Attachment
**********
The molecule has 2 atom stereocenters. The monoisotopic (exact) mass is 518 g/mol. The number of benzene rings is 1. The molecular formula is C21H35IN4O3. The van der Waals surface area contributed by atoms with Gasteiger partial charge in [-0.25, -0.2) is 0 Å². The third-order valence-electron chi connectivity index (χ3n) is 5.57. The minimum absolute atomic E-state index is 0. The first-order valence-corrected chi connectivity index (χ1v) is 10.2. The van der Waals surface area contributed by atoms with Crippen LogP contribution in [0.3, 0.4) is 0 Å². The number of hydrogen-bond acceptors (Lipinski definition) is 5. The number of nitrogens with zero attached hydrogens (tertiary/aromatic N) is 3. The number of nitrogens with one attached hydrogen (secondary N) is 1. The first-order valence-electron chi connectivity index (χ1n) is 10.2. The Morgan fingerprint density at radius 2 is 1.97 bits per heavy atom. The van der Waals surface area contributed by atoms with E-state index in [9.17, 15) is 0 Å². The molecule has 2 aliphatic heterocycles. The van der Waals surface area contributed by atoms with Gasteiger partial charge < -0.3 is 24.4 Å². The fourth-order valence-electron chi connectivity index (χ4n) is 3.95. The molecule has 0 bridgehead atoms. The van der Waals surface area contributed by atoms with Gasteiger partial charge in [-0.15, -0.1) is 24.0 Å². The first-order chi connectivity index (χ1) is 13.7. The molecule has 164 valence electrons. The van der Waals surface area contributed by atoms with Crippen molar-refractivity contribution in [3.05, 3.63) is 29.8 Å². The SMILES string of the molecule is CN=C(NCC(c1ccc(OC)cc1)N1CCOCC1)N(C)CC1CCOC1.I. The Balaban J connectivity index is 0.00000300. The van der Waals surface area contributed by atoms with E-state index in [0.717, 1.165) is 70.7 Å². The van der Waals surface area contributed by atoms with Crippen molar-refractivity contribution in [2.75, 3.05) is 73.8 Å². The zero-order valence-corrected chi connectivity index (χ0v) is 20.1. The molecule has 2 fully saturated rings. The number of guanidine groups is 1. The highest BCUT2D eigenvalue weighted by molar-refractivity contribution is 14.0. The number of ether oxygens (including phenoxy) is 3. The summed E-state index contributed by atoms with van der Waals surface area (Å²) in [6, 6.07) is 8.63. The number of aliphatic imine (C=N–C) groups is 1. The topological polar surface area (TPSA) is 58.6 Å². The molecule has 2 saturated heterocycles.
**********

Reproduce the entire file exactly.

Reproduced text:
The molecule has 2 atom stereocenters. The monoisotopic (exact) mass is 518 g/mol. The number of benzene rings is 1. The molecular formula is C21H35IN4O3. The van der Waals surface area contributed by atoms with Gasteiger partial charge in [-0.25, -0.2) is 0 Å². The third-order valence-electron chi connectivity index (χ3n) is 5.57. The minimum absolute atomic E-state index is 0. The first-order valence-corrected chi connectivity index (χ1v) is 10.2. The van der Waals surface area contributed by atoms with Crippen LogP contribution in [0.3, 0.4) is 0 Å². The number of hydrogen-bond acceptors (Lipinski definition) is 5. The number of nitrogens with zero attached hydrogens (tertiary/aromatic N) is 3. The number of nitrogens with one attached hydrogen (secondary N) is 1. The first-order valence-electron chi connectivity index (χ1n) is 10.2. The Morgan fingerprint density at radius 2 is 1.97 bits per heavy atom. The van der Waals surface area contributed by atoms with E-state index in [9.17, 15) is 0 Å². The molecule has 2 aliphatic heterocycles. The van der Waals surface area contributed by atoms with Gasteiger partial charge < -0.3 is 24.4 Å². The fourth-order valence-electron chi connectivity index (χ4n) is 3.95. The molecule has 0 bridgehead atoms. The van der Waals surface area contributed by atoms with Gasteiger partial charge in [-0.15, -0.1) is 24.0 Å². The first-order chi connectivity index (χ1) is 13.7. The molecule has 164 valence electrons. The van der Waals surface area contributed by atoms with Crippen molar-refractivity contribution in [3.05, 3.63) is 29.8 Å². The SMILES string of the molecule is CN=C(NCC(c1ccc(OC)cc1)N1CCOCC1)N(C)CC1CCOC1.I. The Balaban J connectivity index is 0.00000300. The van der Waals surface area contributed by atoms with E-state index in [0.717, 1.165) is 70.7 Å². The van der Waals surface area contributed by atoms with Crippen molar-refractivity contribution in [2.75, 3.05) is 73.8 Å². The zero-order valence-corrected chi connectivity index (χ0v) is 20.1. The molecule has 2 fully saturated rings. The number of guanidine groups is 1. The highest BCUT2D eigenvalue weighted by molar-refractivity contribution is 14.0. The number of ether oxygens (including phenoxy) is 3. The summed E-state index contributed by atoms with van der Waals surface area (Å²) in [6, 6.07) is 8.63. The number of aliphatic imine (C=N–C) groups is 1. The topological polar surface area (TPSA) is 58.6 Å². The molecule has 2 saturated heterocycles.